The worst part of the latest miniseries was their decision to take most of King's linear narrative and shuffle it around in the first six episodes, flashing back and forth in the timeline to showcase each main character's emotional journey. This structure worked great for shows like Lost because there were layers of mystery to that story. The Stand was about a bunch of people going on a road trip because someone in their dreams promised to explain everything once they got there. They really should've let those events play out in order because the life-or-death situations they faced along the way had zero dramatic tension when we've seen those characters alive and well (and completely over it) in a flash-forward.
The Island Of Dr. Moreau (1932, 1977 & 1996)
H.G. Wells is one of the founding fathers of science fiction. He imagined incredible, fantastical technology that was grounded in a believable reality and frequently combined that with a strong focus on ethical quandaries. Throw in a pinch of social commentary and satire for good measure, and pretty much every sci-fi story written in the past century where a mad scientist screws around and finds out owes a huge debt to H.G. Wells.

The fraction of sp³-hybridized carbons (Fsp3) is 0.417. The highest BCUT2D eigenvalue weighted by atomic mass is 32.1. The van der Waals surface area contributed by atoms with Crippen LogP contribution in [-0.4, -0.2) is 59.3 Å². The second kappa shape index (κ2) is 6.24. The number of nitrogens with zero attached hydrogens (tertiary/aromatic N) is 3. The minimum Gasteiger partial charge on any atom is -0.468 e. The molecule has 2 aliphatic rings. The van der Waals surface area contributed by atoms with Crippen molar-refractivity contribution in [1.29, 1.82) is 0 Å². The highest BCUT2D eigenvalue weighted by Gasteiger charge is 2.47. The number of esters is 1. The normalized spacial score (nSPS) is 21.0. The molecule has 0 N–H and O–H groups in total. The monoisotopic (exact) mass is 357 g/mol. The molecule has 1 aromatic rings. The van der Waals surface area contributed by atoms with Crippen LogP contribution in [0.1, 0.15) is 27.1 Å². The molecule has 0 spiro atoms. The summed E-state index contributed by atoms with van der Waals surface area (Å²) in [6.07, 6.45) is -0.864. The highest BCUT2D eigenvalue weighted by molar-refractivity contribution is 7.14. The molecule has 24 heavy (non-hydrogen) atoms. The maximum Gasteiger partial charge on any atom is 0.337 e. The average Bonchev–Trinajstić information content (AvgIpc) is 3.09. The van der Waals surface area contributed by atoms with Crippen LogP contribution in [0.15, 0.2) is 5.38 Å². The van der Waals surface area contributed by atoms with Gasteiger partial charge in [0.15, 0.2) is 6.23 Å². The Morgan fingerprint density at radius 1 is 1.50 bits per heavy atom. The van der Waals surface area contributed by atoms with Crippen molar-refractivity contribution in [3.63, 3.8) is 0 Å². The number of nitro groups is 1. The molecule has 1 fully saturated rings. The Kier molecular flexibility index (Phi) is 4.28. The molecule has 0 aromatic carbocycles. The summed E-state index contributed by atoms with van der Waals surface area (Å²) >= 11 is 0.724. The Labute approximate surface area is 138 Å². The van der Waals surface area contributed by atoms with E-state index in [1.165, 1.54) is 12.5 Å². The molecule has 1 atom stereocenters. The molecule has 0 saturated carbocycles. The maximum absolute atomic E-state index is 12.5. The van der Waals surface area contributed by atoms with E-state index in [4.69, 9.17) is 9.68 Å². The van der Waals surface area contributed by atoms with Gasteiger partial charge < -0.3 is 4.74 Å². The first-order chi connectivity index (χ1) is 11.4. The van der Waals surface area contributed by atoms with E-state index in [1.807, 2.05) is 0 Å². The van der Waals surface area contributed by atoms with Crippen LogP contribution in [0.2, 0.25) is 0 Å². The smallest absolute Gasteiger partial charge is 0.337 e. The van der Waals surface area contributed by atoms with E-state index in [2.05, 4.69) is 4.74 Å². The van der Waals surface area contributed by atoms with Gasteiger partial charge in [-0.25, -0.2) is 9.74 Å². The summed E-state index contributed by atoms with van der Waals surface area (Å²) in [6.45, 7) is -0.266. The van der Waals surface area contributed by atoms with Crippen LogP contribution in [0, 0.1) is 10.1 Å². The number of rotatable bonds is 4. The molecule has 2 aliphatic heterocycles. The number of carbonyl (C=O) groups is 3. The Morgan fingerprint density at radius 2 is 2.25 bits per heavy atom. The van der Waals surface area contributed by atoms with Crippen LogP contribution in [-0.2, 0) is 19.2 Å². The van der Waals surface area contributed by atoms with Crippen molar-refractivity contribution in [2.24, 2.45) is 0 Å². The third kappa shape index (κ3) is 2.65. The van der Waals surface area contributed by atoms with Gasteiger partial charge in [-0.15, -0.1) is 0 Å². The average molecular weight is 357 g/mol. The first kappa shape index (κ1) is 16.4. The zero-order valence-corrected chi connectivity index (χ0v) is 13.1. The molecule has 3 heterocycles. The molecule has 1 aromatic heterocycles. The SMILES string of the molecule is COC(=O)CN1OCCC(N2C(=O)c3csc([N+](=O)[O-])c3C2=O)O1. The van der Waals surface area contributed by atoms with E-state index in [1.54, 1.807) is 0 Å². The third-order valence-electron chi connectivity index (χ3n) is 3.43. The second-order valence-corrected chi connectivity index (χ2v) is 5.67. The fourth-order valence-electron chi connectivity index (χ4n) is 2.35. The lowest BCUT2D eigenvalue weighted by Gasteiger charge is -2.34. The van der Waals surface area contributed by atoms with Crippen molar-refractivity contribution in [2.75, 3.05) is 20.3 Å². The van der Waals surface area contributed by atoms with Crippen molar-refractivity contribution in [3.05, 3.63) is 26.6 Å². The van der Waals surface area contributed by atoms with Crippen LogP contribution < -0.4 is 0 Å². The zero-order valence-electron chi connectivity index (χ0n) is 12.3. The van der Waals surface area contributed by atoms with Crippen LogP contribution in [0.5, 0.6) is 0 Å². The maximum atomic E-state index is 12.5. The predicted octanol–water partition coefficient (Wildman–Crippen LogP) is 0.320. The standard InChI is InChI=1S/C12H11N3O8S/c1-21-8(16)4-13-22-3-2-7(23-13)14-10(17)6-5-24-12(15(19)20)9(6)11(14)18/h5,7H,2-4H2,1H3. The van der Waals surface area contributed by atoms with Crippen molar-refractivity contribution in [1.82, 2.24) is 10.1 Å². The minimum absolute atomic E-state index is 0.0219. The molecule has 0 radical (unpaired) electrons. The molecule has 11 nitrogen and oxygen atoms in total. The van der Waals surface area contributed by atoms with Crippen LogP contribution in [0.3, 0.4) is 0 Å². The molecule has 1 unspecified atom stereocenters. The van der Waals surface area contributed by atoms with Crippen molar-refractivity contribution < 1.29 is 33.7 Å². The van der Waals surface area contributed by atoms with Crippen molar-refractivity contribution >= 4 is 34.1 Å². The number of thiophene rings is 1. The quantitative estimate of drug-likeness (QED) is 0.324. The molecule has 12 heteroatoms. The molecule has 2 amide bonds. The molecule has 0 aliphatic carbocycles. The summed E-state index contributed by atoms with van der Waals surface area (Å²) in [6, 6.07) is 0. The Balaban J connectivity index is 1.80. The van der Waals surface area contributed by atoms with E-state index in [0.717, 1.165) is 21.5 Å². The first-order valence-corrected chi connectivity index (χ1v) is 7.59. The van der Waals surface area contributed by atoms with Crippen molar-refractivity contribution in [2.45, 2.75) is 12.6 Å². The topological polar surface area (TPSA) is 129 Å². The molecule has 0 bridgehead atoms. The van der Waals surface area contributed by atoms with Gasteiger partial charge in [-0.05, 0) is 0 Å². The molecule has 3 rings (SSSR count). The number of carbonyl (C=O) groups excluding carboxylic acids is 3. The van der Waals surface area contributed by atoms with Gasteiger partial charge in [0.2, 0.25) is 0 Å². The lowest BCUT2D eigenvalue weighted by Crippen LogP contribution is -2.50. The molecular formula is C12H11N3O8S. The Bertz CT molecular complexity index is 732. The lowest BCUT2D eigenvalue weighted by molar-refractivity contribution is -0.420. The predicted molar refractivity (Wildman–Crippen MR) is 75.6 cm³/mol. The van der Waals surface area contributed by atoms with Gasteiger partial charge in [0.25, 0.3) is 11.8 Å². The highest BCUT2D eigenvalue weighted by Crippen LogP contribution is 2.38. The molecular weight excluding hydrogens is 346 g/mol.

Wells' third novel, The Island of Dr. Moreau, is told from the point of view of Edward Prendick, a shipwreck survivor who finds himself on the private island of an infamous physiologist whose gruesome secret vivisection experiments forced him to flee England in disgrace. Prendick discovers the island is populated with human/animal hybrids created (and ruled over) by Dr. Moreau, and Prendick desperately tries to escape the island, thinking he might become Moreau's next test subject.
There were a couple of silent film adaptations of the novel that were mostly ignored, but in 1932, the first sound film adaptation hit the big screen in the form of Island of Lost Souls. While widely regarded as the most faithful adaptation of the source material, Island of Lost Souls did take some substantial liberties. Most notably, they added the sexy female love interest (and the main focus of the film's poster) Lota, the panther woman, who was mostly human but beginning to revert back to her panther origin. Lota was the only female on the island, while in the book, there was a swine woman, some wolf women, and a still-in-progress puma woman … none of whom had much sex appeal. Unless you're into that sort of thing.